Many people find asking to be paid more money awkward. How will your request be perceived? Will you look greedy or demanding? Are you sure you’re really worth what you’re asking for? The key to answering these questions and reaching a successful outcome is preparation. Fortunately, it’s not difficult to prepare for a salary negotiation. It just takes a few simple steps.
1. Think about timing.
The first step in preparing for a salary discussion is to consider timing. In general, it’s better to discuss salary after you receive a job offer rather than once you start a position. Companies generally expect there will be some negotiations before a person formally accepts a position, and assuming you have done your market research, you should be comfortable knowing the salary range and typical benefits for your position and in your location.
However, many people decide to have this conversation when they have been in a job for a time and desire a raise. If this is the case, look at whether you’ve had changes in job responsibilities. Have you taken on new roles or tasks? Or have you recently completed a successful project? If so, this would be an appropriate time to ask for an increase.
Another rule of thumb is that it’s better to ask for a raise when you’re happy in your job, versus feeling dissatisfied. You want to bring a positive attitude to the negotiating table, because that suggests you are committed to the company and are in for the long haul. After all, who wants to reward a disgruntled employee?
It’s also helpful to look at how the company is doing. If it just announced layoffs, don’t ask for a raise. On the other hand, it reported a 15% increase in profits over the last quarter, that is probably a better time.
Be strategic with your timing; don’t make your annual review the default time to discuss a raise. The purpose of a review is to evaluate your performance over a time period, whereas a salary discussion should reflect your recent achievements and value creation for the company.
2. Do your homework.
If you’ve decided that the timing is right, then you need to do some homework. Take a look at what is going on in the market, your industry, and your position. Try to find that information for your local market, because salaries and costs of living vary widely around the country.
To gather these data, it’s often useful to reach out to your professional network. Obviously, you can’t go around asking people what they make, but you can ask them to validate a range. You also can see if any professional organizations or websites provide data on average salaries around the country in your industry. Another resource might be your human resources department, as many HR groups track salaries and provide information on salary ranges.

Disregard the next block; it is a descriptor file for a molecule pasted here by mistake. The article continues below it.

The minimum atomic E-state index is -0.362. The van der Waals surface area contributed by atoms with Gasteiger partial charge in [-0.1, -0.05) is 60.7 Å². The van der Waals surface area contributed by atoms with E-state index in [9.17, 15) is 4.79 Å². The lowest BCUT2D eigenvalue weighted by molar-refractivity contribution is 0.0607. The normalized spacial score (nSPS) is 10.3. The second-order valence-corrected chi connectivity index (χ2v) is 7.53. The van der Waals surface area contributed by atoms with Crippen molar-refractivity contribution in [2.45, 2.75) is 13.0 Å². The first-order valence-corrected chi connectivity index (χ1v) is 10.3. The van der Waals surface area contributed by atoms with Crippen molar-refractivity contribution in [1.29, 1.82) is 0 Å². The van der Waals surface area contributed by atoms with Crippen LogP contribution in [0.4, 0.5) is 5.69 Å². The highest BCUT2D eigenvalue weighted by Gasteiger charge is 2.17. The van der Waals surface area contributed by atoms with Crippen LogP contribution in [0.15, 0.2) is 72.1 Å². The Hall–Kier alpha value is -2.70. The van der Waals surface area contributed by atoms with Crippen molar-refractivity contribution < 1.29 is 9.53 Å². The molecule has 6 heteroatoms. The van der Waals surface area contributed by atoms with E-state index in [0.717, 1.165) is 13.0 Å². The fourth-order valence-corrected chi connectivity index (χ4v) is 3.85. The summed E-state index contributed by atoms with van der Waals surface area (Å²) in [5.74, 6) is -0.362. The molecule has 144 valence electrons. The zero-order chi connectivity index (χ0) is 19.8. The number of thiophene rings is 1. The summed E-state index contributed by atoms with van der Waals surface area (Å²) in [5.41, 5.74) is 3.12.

3. Blow your own horn.
When you are confident that the amount you want to ask for is appropriate, it’s time to actually have the conversation. If you’ve done your homework, you’ll have solid facts to support your request: the range of salaries in your region for your position, the value you are adding (or will add) for the company, and your commitment to the company’s future success. This is the time to demonstrate things like how you’ve increased productivity, customer satisfaction, and efficiency. If you’ve saved or earned the company money, it’s helpful to provide concrete examples. In other words, it is now the time to blow your horn.
4. Don’t compare.
During the conversation, avoid the pitfall of comparing your current salary with that of a coworker. The last thing a manager wants to hear is, “I should get a $5,000 raise because John makes that much.” First, you don’t always really know what someone else makes. Second, you don’t know all the factors determining that salary. For example, the person could have worked at the company longer, have more education, or have different types of experience that affect their salary.
5. Stay calm.
No matter what happens, keep your emotions in check. Not every salary negotiation is successful. If it becomes clear that the manager will not support your request, think about what your next steps might be. Perhaps you can ask to revisit the issue again in six months. Or you might see if there are additional tasks you can take on that could lead to a salary increase down the road. Also, consider whether there are other perks available. If a salary raise isn’t possible right now, could you ask for more vacation time or a health club membership? If more money or perks aren’t an option, then try to end the conversation on a positive note. Leave the door open for future discussions.
Source: This article is by Neal Hartman, a senior lecturer at MIT Sloan School of Management who focuses on organizational communication issues. http://www.forbes.com/sites/forbesleadershipforum/2015/08/03/the-five-steps-to-successfully-negotiating-your-salary/